By Kathleen Scott of NortonRoseFullbright
The Financial Stability Oversight Council (FSOC) was established by the 2010 Dodd-Frank Wall Street Reform and Consumer Protection Act (commonly referred to as Dodd-Frank), in part, to identify risks to the stability of the US financial system, including being able to designate non-bank financial companies as systemically significant important financial institutions (SIFI).
On February 4, 2015, it announced changes to its designation process through issuance of supplementary procedures.
The FSOC has come under almost-constant criticism since its establishment regarding the process it follows in designating SIFIs. While the FSOC states in its announcement that it had been studying the designation process for several months, the publicity regarding the recent designation of MetLife as a SIFI, and the subsequent lawsuit filed by MetLife challenging the designation and specifying its criticisms of the designation process, may have led the FSOC to release its revised guidance now. See our blog post on the MetLife SIFI designation.
Supplemental guidance details
Treasury Secretary Jacob Lew stated these changes increase both the transparency of the SIFI designation process and the strength of the FSOC as a whole. The Supplemental Procedures first provide an overall summary of the current process and then launch into a description of the procedures, which the FSOC indicates could be divided into three categories:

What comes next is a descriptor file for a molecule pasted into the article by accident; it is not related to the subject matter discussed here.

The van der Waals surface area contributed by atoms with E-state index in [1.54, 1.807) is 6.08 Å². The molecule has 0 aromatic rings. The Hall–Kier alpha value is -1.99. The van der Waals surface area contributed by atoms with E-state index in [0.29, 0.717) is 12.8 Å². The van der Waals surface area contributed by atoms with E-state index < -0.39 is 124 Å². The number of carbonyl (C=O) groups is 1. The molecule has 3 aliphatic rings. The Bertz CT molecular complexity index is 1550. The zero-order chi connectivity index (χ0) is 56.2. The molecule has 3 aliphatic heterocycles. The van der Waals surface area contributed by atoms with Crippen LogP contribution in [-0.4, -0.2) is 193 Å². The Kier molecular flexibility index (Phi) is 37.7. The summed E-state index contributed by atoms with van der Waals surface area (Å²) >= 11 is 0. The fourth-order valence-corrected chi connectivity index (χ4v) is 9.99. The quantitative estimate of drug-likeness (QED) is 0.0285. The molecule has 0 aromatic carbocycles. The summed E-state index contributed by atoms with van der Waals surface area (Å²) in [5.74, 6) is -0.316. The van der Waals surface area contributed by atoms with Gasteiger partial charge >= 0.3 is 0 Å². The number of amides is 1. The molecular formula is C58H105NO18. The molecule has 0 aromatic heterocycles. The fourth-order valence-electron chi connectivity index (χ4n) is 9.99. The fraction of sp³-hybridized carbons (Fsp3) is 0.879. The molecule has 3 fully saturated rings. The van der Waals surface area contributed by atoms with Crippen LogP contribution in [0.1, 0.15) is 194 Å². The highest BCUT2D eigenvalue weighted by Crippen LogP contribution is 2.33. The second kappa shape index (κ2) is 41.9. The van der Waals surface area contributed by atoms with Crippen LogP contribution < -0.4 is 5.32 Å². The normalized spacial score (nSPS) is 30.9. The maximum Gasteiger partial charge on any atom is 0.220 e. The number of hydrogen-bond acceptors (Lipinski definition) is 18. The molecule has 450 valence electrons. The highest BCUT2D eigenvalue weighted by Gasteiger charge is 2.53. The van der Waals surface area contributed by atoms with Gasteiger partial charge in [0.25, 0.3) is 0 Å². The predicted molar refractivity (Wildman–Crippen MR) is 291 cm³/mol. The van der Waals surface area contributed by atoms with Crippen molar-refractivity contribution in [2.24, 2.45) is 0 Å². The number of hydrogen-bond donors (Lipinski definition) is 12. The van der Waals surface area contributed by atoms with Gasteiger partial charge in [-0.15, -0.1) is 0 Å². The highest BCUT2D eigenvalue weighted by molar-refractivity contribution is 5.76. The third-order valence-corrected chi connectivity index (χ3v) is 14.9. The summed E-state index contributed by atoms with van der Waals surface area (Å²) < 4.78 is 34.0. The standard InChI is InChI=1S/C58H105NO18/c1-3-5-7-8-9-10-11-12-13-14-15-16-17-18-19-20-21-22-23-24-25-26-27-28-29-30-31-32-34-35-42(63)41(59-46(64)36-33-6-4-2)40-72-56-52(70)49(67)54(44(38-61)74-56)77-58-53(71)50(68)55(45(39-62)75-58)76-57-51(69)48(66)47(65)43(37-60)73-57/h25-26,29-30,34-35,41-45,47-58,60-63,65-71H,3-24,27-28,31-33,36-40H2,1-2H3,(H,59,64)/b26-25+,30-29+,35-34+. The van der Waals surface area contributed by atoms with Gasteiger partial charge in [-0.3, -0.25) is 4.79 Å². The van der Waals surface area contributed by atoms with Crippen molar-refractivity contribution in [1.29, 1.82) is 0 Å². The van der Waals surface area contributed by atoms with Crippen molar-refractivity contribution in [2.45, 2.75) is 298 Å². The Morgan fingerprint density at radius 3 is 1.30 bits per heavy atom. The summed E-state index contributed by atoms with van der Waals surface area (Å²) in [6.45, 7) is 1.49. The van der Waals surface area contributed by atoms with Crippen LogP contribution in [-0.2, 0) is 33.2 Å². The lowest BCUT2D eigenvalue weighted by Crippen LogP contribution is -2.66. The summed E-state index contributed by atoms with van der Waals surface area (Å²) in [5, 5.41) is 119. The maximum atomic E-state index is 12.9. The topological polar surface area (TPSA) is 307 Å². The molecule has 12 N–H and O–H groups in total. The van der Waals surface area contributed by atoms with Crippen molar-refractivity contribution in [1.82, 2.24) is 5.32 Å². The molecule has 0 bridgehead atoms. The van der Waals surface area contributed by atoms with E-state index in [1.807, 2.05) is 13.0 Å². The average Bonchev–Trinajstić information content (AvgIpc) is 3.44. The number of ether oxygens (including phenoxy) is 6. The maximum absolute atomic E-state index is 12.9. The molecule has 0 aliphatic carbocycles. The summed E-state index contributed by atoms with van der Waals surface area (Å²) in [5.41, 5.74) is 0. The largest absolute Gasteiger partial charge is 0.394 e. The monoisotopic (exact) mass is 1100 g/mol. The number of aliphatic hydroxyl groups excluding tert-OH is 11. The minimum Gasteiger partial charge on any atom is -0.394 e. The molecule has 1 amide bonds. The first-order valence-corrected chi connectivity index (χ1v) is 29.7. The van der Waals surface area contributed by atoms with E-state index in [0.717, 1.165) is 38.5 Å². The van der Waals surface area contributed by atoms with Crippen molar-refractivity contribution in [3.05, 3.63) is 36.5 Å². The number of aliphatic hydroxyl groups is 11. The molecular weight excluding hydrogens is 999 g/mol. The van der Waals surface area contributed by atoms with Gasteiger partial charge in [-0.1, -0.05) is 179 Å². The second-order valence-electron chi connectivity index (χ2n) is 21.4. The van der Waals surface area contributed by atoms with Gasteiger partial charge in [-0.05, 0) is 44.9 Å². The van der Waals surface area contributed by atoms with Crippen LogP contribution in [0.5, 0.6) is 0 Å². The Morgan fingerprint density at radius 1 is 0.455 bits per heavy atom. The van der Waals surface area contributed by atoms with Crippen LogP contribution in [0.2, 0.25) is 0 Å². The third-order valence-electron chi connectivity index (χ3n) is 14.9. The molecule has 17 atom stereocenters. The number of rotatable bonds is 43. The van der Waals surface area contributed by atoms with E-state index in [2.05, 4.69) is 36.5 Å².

Engagement during the SIFI designation process
The FSOC will notify a non-bank financial company being considered for a SIFI designation earlier in the process, at the time that it undertakes a preliminary analysis of a company for possible designation rather than when it decides to undertake a more detailed review of the company. The company will be able to submit information and meet with staff during this stage of the designation process. The FSOC also will begin earlier in the process to consult and coordinate with regulatory agencies or home country supervisors that might have jurisdiction over the company.
Engagement during its annual review of the SIFI designation process
The FSOC reviews its SIFI decisions each year to determine if the SIFI-designated non-bank financial companies still meet the criteria for the designation. The FSOC will now allow SIFIs to submit information and meet with staff during the review process. If a non-bank financial company contests its SIFI determination during the annual review process, the FSOC will vote on whether to rescind the designation, and, if the designation is not rescinded, it will provide the SIFI a notice explaining why it chose not to do so.
Transparency of the process
Finally, the FSOC will change its policy of not commenting when a non-bank financial company makes public the fact that it is under consideration until a formal designation is made, such as what happened most recently when MetLife publicly stated that it was under SIFI consideration, but the FSOC made no public comment until it announced MetLife’s formal designation as a SIFI. Up until now, the FSOC will not confirm publicly the status of any review of a non-bank financial company for a SIFI determination, even if the non-public financial company publicly announces that it is under SIFI review, until it releases its formal designation of the company as a SIFI. Under the Supplemental Procedures, if the non-bank financial company publicly announces it is under SIFI review, upon request, the FSOC, at the request of a third party, will now confirm the status of any such review. The FSOC also will publish in its annual reports statistics on the number of non-bank financial companies under specific review for a SIFI designation. It also will provide additional information on the process for identifying which non-bank financial companies on which the FSOC will conduct a preliminary analysis.